Brightsurf Science News & Current Events

July 21, 2013
Antioxidants -- too much of a good thing?
In older men, a natural antioxidant compound found in red grapes and other plants -- called resveratrol -- blocks many of the cardiovascular benefits of exercise, according to research published July 22, 2013 in The Journal of Physiology.

Mirror, mirror on the wall, who has the lowest noise of them all
An international collaboration of scientists in Austria and the US demonstrate a novel

Paper-thin e-skin responds to touch by lighting up
UC Berkeley engineers have created a new e-skin that responds to touch by instantly lighting up.

Ancient ice melt unearthed in Antarctic mud
Global warming five million years ago may have caused parts of Antarctica's large ice sheets to melt and sea levels to rise by approximately 20 meters, scientists report today in the journal Nature Geoscience.

Sex chromosome shocker: The 'female' X a key contributor to sperm production
Painstaking new analysis of the genetic sequence of the X chromosome--long perceived as the

Mental illness heightens early death risk in people with epilepsy
People with epilepsy are 11 times more likely to die prematurely than the general population, and the risk appears to be much higher for individuals with common co-existing psychiatric illnesses, especially depression and alcohol and drug use disorders, new research published in The Lancet suggests.

For a healthy brain, don't let the trash pile up
Recycling is not only good for the environment, it's good for the brain.

Hydrogen cars quickened by Copenhagen chemists
Climate friendly fuel cells for hydrogen cars have come one step closer.

A first in front line immunity research
Monash University researchers have gained new insight into the early stages of our immune response, providing novel pathways to develop treatments for diseases from multiple sclerosis to cancer.

2 in 1 solution for low cost polymer LEDs and solar cells
Considerable improvement in device performance of polymer-based optoelectronic devices is reported today by researchers from Ulsan National Institute of Science and Technology, South Korea.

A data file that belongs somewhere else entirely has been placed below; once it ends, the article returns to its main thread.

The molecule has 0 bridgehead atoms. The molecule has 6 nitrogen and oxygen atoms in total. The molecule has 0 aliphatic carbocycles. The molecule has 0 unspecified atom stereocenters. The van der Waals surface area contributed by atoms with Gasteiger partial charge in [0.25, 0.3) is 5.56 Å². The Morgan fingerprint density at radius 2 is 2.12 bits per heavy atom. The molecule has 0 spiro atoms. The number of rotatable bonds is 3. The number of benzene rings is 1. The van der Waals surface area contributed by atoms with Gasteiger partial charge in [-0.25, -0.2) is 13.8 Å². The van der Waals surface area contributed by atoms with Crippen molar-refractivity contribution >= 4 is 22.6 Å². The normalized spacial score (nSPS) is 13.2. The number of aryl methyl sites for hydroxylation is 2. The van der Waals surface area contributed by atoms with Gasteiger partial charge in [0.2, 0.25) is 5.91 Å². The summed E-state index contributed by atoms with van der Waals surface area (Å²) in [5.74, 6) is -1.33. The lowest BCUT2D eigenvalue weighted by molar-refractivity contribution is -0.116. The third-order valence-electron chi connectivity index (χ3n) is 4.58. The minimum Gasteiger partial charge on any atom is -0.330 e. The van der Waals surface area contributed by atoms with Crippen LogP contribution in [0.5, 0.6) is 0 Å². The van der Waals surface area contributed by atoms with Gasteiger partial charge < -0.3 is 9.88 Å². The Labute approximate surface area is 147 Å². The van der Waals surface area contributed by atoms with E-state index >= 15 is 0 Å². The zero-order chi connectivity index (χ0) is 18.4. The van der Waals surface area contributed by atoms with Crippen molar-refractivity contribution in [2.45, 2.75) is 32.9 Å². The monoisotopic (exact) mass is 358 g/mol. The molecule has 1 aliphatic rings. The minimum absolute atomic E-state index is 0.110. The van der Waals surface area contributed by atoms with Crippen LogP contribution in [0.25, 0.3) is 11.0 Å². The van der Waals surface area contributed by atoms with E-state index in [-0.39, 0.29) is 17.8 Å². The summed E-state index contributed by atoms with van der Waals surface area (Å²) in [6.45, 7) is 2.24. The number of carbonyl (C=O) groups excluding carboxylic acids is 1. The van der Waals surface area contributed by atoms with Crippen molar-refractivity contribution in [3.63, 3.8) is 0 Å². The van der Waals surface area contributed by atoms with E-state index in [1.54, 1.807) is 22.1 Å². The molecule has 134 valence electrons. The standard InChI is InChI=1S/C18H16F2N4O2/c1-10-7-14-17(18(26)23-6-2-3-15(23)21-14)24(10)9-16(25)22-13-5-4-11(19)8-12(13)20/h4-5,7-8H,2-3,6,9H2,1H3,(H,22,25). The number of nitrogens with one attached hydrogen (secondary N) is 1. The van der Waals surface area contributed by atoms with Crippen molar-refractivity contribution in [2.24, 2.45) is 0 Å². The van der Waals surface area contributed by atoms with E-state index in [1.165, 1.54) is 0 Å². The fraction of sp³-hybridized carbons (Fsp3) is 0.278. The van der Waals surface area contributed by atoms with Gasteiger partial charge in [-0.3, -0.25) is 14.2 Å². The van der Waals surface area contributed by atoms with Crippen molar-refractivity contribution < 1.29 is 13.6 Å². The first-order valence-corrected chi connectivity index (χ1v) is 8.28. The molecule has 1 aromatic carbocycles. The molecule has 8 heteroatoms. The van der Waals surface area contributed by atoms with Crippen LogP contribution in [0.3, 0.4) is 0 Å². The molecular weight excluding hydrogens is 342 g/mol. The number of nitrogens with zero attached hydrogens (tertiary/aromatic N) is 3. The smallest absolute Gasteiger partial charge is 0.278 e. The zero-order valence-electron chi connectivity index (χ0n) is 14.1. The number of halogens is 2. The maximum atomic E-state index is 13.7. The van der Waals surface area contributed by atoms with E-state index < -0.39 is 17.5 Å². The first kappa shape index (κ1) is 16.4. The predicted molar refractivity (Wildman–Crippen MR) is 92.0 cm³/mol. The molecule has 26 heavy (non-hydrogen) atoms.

Study links mental illness to early death in people with epilepsy
People with epilepsy are 10 times more likely to die early, before their mid-fifties, compared with the general population, according to a 41 year study in Sweden published today in the Lancet and part-funded by the Wellcome Trust.

Current efforts will not save the world's most endangered cat
Almost 100 million euros has been spent so far on conservation efforts for the last 250 remaining Iberian lynxes in the wild.

A flip of the mitotic spindle has disastrous consequences for epithelial cells
Stowers investigators use genetics and live cell imaging to illuminate molecular mechanisms that position the cell division machinery in growing tissues.

Loss of African woodland may impact on climate, study shows
A more strategic approach to managing trees across the continent could have a positive impact on the changing climate, researchers say.

Making big 'Schroedinger cats'
Since Erwin Schroedinger's famous 1935 cat thought experiment, physicists around the globe have tried to create large scale systems to test how the rules of quantum mechanics apply to everyday objects.

A bad alliance: Rare immune cells promote food-induced allergic inflammation in the esophagus
Until recently, how EoE, a food allergy-associated disease, developed was unclear, but a new study shows that a type of rare immune cell and specific reactions to allergenic foods team up -- in a bad way.

Common stem cell in heart and lung development explains adaption for life on land
Biologists have known that the co-development of the cardiovascular and pulmonary systems is a recent evolutionary adaption to life outside of water.

Iberian lynx threatened by climate change
Climate change could drive the Iberian lynx -- the world's most threatened cat -- to extinction within 50 years, despite substantial ongoing conservation efforts, a new international study has found.

Failure to destroy toxic protein -- not buildup of protein itself -- contributes to Huntington's disease
Neurodegenerative diseases are often associated with the buildup of toxic proteins that lead to the death of neurons.

MS research could help repair damage affecting nerves
Multiple sclerosis treatments that repair damage to the brain could be developed thanks to new research.
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